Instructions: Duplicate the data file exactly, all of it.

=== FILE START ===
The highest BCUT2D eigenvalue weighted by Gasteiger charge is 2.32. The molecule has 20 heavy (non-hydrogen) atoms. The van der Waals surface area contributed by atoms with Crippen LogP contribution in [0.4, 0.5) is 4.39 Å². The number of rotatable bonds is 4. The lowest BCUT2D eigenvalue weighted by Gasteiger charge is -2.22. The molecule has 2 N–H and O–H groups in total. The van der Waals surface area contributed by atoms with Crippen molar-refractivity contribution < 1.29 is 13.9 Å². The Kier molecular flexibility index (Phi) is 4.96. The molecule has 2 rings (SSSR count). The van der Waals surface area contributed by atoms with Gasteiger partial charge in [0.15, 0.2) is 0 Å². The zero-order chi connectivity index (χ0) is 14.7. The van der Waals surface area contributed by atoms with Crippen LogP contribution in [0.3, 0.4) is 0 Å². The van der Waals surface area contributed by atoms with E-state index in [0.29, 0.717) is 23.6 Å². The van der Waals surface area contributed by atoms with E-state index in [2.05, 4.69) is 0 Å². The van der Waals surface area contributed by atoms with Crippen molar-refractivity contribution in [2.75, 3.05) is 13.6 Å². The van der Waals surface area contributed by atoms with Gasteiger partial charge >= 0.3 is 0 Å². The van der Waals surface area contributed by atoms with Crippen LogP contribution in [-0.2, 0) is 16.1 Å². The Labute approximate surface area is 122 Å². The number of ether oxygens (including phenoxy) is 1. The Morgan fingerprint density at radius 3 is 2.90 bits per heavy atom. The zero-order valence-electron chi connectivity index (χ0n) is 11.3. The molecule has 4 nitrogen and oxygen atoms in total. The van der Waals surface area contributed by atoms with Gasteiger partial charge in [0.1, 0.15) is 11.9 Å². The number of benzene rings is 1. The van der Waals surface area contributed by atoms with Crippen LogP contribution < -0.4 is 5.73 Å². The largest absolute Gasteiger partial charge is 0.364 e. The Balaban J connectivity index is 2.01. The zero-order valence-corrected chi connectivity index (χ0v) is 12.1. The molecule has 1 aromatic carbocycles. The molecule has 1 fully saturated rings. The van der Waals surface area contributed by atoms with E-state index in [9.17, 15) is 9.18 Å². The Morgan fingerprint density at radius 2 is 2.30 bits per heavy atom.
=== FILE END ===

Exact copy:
The highest BCUT2D eigenvalue weighted by Gasteiger charge is 2.32. The molecule has 20 heavy (non-hydrogen) atoms. The van der Waals surface area contributed by atoms with Crippen LogP contribution in [0.4, 0.5) is 4.39 Å². The number of rotatable bonds is 4. The lowest BCUT2D eigenvalue weighted by Gasteiger charge is -2.22. The molecule has 2 N–H and O–H groups in total. The van der Waals surface area contributed by atoms with Crippen molar-refractivity contribution < 1.29 is 13.9 Å². The Kier molecular flexibility index (Phi) is 4.96. The molecule has 2 rings (SSSR count). The van der Waals surface area contributed by atoms with Gasteiger partial charge in [0.15, 0.2) is 0 Å². The zero-order chi connectivity index (χ0) is 14.7. The van der Waals surface area contributed by atoms with Crippen LogP contribution in [0.3, 0.4) is 0 Å². The van der Waals surface area contributed by atoms with E-state index in [0.29, 0.717) is 23.6 Å². The van der Waals surface area contributed by atoms with E-state index in [2.05, 4.69) is 0 Å². The van der Waals surface area contributed by atoms with Crippen molar-refractivity contribution in [2.75, 3.05) is 13.6 Å². The van der Waals surface area contributed by atoms with Gasteiger partial charge >= 0.3 is 0 Å². The van der Waals surface area contributed by atoms with Crippen LogP contribution in [-0.2, 0) is 16.1 Å². The Labute approximate surface area is 122 Å². The number of ether oxygens (including phenoxy) is 1. The Morgan fingerprint density at radius 3 is 2.90 bits per heavy atom. The zero-order valence-electron chi connectivity index (χ0n) is 11.3. The molecule has 4 nitrogen and oxygen atoms in total. The van der Waals surface area contributed by atoms with Gasteiger partial charge in [0.1, 0.15) is 11.9 Å². The number of benzene rings is 1. The van der Waals surface area contributed by atoms with Crippen LogP contribution < -0.4 is 5.73 Å². The largest absolute Gasteiger partial charge is 0.364 e. The Balaban J connectivity index is 2.01. The zero-order valence-corrected chi connectivity index (χ0v) is 12.1. The molecule has 1 aromatic carbocycles. The molecule has 1 fully saturated rings. The van der Waals surface area contributed by atoms with E-state index in [9.17, 15) is 9.18 Å². The Morgan fingerprint density at radius 2 is 2.30 bits per heavy atom.